EFFECTS OF THE PROPOSED POVERTY MEASURE 265 TABLE 5-8 Poverty Rates by Population Group Under the Current and Proposed Measures, 1992 Poverty Rate (%) Percentage Point Change— Standardizeda with Proposed Measure Proposed Measure Population Current Alternative Alternative Alternative Alternative Group Measure 1 2 1 2 Total 14.52 18.12 19.02 +3.60 +4.50 population Age Children 21.87 26.44 26.35 3.03 2.97 under 18 Adults 65 12.90 14.56 18.00 1.89 5.74 and over Race and Ethnicity White 11.60 15.26 16.14 4.58 5.68 Black 33.15 35.62 36.76 1.08 1.58 Hispanic b 29.43 40.98 40.88 5.70 5.65 Family Size One person 21.75 19.09 23.83 -1.78 1.39 Two 9.91 13.45 15.10 5.18 7.60 persons Three or 11.50 16.52 16.81 6.34 6.70 four persons Five or 20.98 26.19 24.74 3.61 2.60 more persons Welfare or Work Status Receiving 59.39 53.40 55.12 -1.46 -1.04 AFDC or SSI One or 9.09 13.66 14.11 7.30 8.02 more workers Without 31.95 44.87 46.03 5.87 6.40 Health Insurance Region of Residence Northeast 12.29 17.09 18.19 5.67 6.97 Midwest 13.10 15.43 16.27 2.58 3.51 South 16.89 19.37 20.29 2.13 2.92 West 14.39 20.06 20.83 5.72 6.50 NOTE: Both alternatives use a two-adult/two-child poverty threshold of $14,800; for alternative 1 the scale economy factor is 0.75; for alternative 2 it is 0.65. The poverty rates are for individuals: They are determined on the basis of comparing the income of their family (or one's own income if an unrelated individual) to the appropriate threshold. a See text for derivation of standardized percentage point changes. b Hispanics may be of any race. alternative 1. In other words, the equivalence scale has more of an effect on the elderly than on other groups. This finding also holds for one-person families and members of two-person families, for which, in comparison with other groups, alternative 2 makes more of a difference in their poverty rates than does alternative 1. Indeed, the results for these groups are not unrelated, as a very high proportion of the elderly are in one- and two-person families.11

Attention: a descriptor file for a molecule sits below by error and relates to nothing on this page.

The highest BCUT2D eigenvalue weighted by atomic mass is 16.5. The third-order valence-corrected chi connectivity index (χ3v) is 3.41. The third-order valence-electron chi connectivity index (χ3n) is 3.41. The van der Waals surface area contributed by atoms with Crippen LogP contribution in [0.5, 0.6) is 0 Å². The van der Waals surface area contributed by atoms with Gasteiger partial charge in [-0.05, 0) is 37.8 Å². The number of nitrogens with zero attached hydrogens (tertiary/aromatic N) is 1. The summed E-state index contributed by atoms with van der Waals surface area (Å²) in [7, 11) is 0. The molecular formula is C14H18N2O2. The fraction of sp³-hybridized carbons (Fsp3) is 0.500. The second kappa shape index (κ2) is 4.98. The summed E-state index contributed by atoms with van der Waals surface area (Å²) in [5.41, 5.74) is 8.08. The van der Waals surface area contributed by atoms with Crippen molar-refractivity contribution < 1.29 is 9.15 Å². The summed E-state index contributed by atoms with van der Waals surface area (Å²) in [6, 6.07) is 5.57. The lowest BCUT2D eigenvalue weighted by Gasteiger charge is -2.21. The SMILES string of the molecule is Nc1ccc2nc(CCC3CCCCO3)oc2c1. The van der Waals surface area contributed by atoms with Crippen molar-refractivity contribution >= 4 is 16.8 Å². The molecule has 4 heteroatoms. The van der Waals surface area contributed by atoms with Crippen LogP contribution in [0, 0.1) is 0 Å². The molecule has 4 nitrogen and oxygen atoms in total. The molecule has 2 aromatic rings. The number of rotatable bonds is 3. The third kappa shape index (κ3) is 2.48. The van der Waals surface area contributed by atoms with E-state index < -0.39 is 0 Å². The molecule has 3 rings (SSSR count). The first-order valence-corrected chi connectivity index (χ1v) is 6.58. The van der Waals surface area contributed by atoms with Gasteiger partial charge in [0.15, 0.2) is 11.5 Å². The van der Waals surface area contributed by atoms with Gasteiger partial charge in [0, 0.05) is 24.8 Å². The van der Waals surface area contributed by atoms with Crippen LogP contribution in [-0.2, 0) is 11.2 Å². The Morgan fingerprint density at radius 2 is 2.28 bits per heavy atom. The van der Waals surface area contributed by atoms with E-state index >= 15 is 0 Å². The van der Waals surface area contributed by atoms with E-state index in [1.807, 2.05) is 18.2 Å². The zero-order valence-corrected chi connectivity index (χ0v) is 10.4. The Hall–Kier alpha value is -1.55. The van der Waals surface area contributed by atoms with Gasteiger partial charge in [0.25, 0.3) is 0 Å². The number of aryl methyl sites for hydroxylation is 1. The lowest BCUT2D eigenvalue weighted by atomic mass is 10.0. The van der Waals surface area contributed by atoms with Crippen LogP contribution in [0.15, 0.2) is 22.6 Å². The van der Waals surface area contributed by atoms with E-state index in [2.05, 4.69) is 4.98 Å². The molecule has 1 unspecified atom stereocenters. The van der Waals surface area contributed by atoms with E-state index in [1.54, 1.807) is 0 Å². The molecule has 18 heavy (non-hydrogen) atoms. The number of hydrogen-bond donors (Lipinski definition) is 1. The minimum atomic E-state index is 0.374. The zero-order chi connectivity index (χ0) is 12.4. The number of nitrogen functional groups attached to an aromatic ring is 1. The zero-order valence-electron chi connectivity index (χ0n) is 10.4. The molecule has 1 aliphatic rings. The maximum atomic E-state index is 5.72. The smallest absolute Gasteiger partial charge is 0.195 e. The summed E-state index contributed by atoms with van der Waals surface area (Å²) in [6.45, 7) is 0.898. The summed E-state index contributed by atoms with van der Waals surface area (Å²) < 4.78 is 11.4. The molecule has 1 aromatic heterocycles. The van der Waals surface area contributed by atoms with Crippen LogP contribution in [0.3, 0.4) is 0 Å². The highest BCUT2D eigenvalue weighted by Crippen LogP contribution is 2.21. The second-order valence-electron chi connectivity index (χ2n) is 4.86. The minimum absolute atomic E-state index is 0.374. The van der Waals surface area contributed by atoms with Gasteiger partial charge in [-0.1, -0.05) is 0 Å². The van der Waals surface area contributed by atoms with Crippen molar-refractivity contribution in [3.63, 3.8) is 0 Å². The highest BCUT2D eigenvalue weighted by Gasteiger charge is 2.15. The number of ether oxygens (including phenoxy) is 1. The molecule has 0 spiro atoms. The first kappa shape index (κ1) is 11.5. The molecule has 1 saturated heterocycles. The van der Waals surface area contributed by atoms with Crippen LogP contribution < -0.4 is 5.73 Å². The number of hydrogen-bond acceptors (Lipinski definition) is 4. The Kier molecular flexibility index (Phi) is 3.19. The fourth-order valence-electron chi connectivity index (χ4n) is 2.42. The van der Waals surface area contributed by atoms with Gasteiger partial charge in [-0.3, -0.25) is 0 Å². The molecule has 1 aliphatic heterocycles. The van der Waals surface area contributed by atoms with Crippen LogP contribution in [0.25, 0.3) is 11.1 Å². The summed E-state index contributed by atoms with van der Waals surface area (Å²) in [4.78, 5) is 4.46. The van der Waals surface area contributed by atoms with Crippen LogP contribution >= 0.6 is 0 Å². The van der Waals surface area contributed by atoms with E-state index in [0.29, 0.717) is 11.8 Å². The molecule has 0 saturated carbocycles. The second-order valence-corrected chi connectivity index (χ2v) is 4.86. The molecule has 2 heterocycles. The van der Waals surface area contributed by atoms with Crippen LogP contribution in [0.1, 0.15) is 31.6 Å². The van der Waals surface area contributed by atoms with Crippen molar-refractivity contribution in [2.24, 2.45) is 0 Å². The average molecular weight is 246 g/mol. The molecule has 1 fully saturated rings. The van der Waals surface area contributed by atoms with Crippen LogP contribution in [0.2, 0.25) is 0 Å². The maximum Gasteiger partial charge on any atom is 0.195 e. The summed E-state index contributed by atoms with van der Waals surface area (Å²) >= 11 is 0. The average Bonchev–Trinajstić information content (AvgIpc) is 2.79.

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Each year's poverty figures are anxiously awaited by policymakers, analysts, and the media. Yet questions are increasing about the 30-year-old measure as social and economic conditions change.

In Measuring Poverty a distinguished panel provides policymakers with an up-to-date evaluation of:

  • Concepts and procedures for deriving the poverty threshold, including adjustments for different family circumstances.
  • Definitions of family resources.
  • Procedures for annual updates of poverty measures.

The volume explores specific issues underlying the poverty measure, analyzes the likely effects of any changes on poverty rates, and discusses the impact on eligibility for public benefits. In supporting its recommendations the panel provides insightful recognition of the political and social dimensions of this key economic indicator.

Measuring Poverty will be important to government officials, policy analysts, statisticians, economists, researchers, and others involved in virtually all poverty and social welfare issues.